The most important coping mechanism that I learned from my mother, is the phrase “That’s Life.” It is her way of saying, “Just get over it and move on.” I remember Mom using the phrase, “That’s life” to end our lively, yet futile debates. We took aim and lobbed off a few stray test rounds, but before we could really hone in on the target, with the subtlety and panache of a sniper, she shot from her arsenal two words and just like that, the issue was dead.

“That’s Life,” were the profound words that meant, “That’s just the way things are,” “Get over it” and finally, “I’m not discussing this with you any longer!”

I’m finally getting it. It’s taken me over thirty years and a lifetime of self-inflicted wounds to realize the significance of those two words. “That’s Life”—the secret to all of life’s mysteries and the answer to life’s deepest questions. Life is not fair; not even, nor equal. So get over it, adapt and amidst the confusion, laugh and make the best of it.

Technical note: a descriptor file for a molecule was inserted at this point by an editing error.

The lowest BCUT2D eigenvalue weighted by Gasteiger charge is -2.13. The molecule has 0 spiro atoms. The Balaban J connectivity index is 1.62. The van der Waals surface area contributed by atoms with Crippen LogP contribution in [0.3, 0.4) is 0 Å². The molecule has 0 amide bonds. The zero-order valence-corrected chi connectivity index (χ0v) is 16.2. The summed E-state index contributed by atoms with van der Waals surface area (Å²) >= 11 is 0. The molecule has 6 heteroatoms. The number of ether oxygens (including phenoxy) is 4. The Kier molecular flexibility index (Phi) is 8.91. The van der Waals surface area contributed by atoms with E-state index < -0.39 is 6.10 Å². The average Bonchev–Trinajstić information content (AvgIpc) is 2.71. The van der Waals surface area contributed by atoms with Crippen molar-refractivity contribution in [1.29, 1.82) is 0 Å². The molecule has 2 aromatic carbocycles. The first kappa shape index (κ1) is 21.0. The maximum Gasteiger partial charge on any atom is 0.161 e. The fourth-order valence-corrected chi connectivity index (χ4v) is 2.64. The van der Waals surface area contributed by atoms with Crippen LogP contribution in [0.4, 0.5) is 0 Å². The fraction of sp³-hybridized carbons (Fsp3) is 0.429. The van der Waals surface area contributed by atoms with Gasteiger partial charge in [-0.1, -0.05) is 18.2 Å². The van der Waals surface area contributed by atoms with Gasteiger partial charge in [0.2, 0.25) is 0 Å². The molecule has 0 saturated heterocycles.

To me,
Today, I slipped to the end of my rebuttal rope and was swinging near to breaking. The words “That’s hard, tough luck, and too bad,” dangled near, but I grasped the old stand-by, “That’s Life!” The sage wisdom of that two-word phrase carried me through the tumult and put an end to the bitter banter.

Reality Bite: I am indebted yet again to Mom.

[1] Note to self: Research trademark laws and investigate possible product placement.


…my expertise

I’m never very far into a book when I turn it over to read the back flyleaf. What qualifies this person to write a book, what is the author’s background and education? What can I learn from this person? Is she an expert?

Yo me,
I don’t really have any time to learn be an expert at writing. I’m too busy honing my expertise in every other area. This is crazy. What makes me think I can do this?
I think that it’s Mommy power that makes me think I can do anything. My life affirmations originate from the notes on the fridge. Today, it’s the one that says, “Because I said so.”
There’s something to be said for absolute power corrupting absolutely.
So I’m writing… still. T.

So what qualifies me to write a book? I should say right up front—I’m self-proclaimed. Watch and listen closely. Here goes: “I’m an expert; a specialist with opinions on life.” I just said I am, so I am. “And I am writing a book.” See, there it is again, because I said so. You can skip over the back cover because it’s right here in black and white. I am an expert.